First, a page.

Bladder exstrophy

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Bladder exstrophy
Classification and external resources
ICD-10 Q64.1
ICD-9 753.5
OMIM 600057
DiseasesDB 33377
eMedicine ped/704
MeSH C12.740.700.132

Bladder exstrophy (also known as Ectopia vesicae) is a congenital anomaly that exists along the spectrum of the exstrophy-epispadias complex and most notably involves protrusion of the urinary bladder through a defect in the abdominal wall. Its presentation is variable, often including abnormalities of the bony pelvis, pelvic floor, and genitalia. The underlying embryologic mechanism leading to bladder exstrophy is unknown, though it is thought to be in part due to failed reinforcement of the cloacal membrane by underlying mesoderm.[1]


Occuring at a rate between 1 in 10,000 to 1 in 50,000 [2] with a male-to-female ratio of 2.3-6:1,[3][4][5] bladder exstrophy is relatively rare. Though, for those individuals with bladder exstrophy who maintain their ability to reproduce the risk of bladder exstrophy is approximately 500-fold greater than the general population.[3]


The classic manifestation of bladder exstrophy presents with:

Males lack anterior corporal tissue, which coupled with the separation of the pubic symphysis results in a penis that is both actually shortened and also appears shorter than it is. In addition, they may experience chordee and epispadias.

Females frequently have a displaced and narrowed vaginal orifice, a bifid clitoris, and divergent labia.[6]

Prenatal Diagnosis[edit]

In a small retrospective study of 25 pregnancies five factors were found to be strongly associated with a prenatal diagnosis of bladder exstrophy:

  • The bladder was not visualized on ultrasound in 71% of cases
  • A lower abdominal bulge representing the exstrophied bladder was seen in 47% of cases
  • A small penis with anteriorly displaced scrotum was identified in 57% of males
  • The umbilical insertion was low set in 29% of cases
  • Abnormal widening of the iliac crests was seen in 18% of cases

While a diagnosis of bladder exstrophy was made retrospectively in a majority of pregnancies, in only three cases was a prenatal diagnosis made.[7]

Management at Birth[edit]

Upon delivery, the exposed bladder is irrigated and a non-adherent film is placed to prevent as much contact with the external environment as possible. In the event the child was not born at a medical center with an appropriate exstrophy support team then transfer will likely follow. Upon transfer, or for those infants born at a medical center able to care for bladder exstrophy, imaging may take place in the first few hours of life prior to the child undergoing surgery.[6]

It is imperative that the bladder be adequately assessed by a surgeon with significant experience in exstrophy repair, as the decision of whether to wait or close immediately has implications for the long-term well-being of the child.[8] Primary (immediate) closure is indicated only in those patients with a bladder of appropriate size, elasticity, and contractility as those patients are most likely to develop a bladder of adequate capacity after early surgical intervention.[8]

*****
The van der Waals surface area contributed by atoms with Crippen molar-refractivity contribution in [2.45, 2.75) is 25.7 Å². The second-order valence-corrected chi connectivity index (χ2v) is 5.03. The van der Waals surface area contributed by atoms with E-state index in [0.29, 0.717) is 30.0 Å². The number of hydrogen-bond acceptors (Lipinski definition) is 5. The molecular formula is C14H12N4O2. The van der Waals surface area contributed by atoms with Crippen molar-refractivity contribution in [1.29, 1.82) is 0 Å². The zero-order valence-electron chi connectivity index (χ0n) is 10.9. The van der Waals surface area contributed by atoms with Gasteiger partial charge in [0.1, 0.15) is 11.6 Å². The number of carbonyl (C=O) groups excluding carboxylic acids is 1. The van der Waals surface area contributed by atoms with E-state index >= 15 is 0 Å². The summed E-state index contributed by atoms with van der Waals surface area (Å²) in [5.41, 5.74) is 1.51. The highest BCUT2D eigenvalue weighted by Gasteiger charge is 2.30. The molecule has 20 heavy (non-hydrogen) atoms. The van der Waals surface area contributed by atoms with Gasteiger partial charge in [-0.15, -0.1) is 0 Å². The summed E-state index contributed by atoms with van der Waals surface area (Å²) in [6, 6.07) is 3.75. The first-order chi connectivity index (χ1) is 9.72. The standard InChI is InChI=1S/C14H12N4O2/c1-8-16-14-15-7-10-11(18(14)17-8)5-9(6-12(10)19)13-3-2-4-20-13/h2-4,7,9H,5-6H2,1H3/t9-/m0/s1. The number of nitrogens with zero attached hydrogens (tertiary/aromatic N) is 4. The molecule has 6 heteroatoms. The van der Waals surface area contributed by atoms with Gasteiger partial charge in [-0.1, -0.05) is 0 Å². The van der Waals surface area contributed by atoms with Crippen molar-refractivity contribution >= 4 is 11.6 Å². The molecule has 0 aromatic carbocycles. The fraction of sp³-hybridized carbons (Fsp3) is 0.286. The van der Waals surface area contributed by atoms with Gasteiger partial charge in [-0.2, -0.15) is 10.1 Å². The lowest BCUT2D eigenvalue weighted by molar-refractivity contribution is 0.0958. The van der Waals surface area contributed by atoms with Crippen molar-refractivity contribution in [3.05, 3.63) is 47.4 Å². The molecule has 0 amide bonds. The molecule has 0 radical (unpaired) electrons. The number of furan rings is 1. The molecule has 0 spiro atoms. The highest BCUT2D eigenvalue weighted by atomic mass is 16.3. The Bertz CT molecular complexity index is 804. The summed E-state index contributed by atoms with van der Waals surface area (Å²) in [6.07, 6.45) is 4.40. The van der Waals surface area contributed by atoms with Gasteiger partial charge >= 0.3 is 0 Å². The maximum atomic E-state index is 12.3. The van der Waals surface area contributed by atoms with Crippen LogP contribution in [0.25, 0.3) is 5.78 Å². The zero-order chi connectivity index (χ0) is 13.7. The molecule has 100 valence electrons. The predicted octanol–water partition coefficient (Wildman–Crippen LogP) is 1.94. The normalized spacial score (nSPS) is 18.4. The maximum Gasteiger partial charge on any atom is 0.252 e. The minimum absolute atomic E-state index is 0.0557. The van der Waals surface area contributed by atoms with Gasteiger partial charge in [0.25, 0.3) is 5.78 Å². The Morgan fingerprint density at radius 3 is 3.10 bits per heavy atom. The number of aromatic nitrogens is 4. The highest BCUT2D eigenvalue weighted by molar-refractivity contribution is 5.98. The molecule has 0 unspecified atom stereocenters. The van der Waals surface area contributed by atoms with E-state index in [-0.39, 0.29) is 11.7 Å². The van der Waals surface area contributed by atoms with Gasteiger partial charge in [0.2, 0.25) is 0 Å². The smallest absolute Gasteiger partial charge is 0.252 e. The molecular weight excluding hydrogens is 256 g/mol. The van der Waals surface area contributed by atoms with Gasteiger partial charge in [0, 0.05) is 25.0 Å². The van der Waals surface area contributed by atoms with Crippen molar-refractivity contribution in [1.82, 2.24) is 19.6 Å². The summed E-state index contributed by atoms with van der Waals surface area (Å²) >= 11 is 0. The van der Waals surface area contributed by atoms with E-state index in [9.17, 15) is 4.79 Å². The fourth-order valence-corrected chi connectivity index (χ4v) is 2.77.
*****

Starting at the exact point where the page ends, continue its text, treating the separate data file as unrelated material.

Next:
Conditions that are absolute contraindications despite bladder adequacy include duplication of the penis or scrotum and significant bilateral hydronephrosis.


Modern therapy is aimed at surgical reconstruction of the bladder and genitalia, most often through a staged approach. The initial surgical management consists of bladder, posterior urethral and abdominal wall closure (with or without osteotomies). Bladder closure may be delayed if the bladder is deemed too small to close. The surgical management epispadius usually occurs at approximately 6–12 months of age. Reconstruction of the bladder neck is typically done at toilet training age (approximately age 4-5), once the child is able to and interested in participating in a bladder retraining program. In very carefully selected patients surgical management may be carried out in a single stage or in combined procedures.


Even with successful surgery, patients may have long-term problems with[9]

  • incontinence
  • urinary reflux (see Vesicoureteral reflux)
  • repeated urinary tract infections
  • bladder adenocarcinoma
  • colonic adenocarcinoma
  • self-image
  • uterine prolapse

Sexual function and libido are normal in exstrophy patients. Successful pregnancies and delivery in exstrophy patients have been reported.


  1. ^ Muecke EC: The role of the cloacal membrane in exstrophy: the first successful experimental study. J Urol 1964; 92:659.
  2. ^ Lattimer JK, Smith MJK: Exstrophy closure: a follow up on 70 cases. J Urol 1966; 95:356.
  3. ^ a b Shapiro E, Jeffs RD, Gearhart JP, Lepor H: Muscarinic cholinergic receptors in bladder exstrophy: insights into surgical management. J Urol 1985; 134:309.
  4. ^ Ives E, Coffey R, Carter CO: A family study of bladder exstrophy. J Med Genet 1980; 17:139.
  5. ^ Lancaster PAL: Epidemiology of bladder exstrophy: a communication from the International Clearinghouse for Birth Defects monitoring systems. Teratology 1987; 36:221.
  6. ^ a b Gearhart JP, Mathews R. Exstrophy-epispadias complex. In: Wein AJ, ed. Campbell-Walsh Urology. 10th ed. Philadelphia, Pa: Saunders Elsevier; 2011:chap 124.
  7. ^ Gearhart JP, Ben-Chaim J, Jeffs RD, et al: Criteria for the prenatal diagnosis of classic bladder exstrophy. Obstet Gynecol 1995; 85:961.
  8. ^ a b Gearhart JP, Jeffs RD: The bladder exstrophy-epispadias complex. In: Walsh PC, et al ed. Campbell's urology, 7th ed. Philadelphia: WB Saunders; 1998:1939.
  9. ^ Gargollo PC, Borer JG (2007). "Contemporary outcomes in bladder exstrophy". Current Opinion in Urology 17 (4): 272–80. doi:10.1097/MOU.0b013e3281ddb32f. PMID 17558272. 

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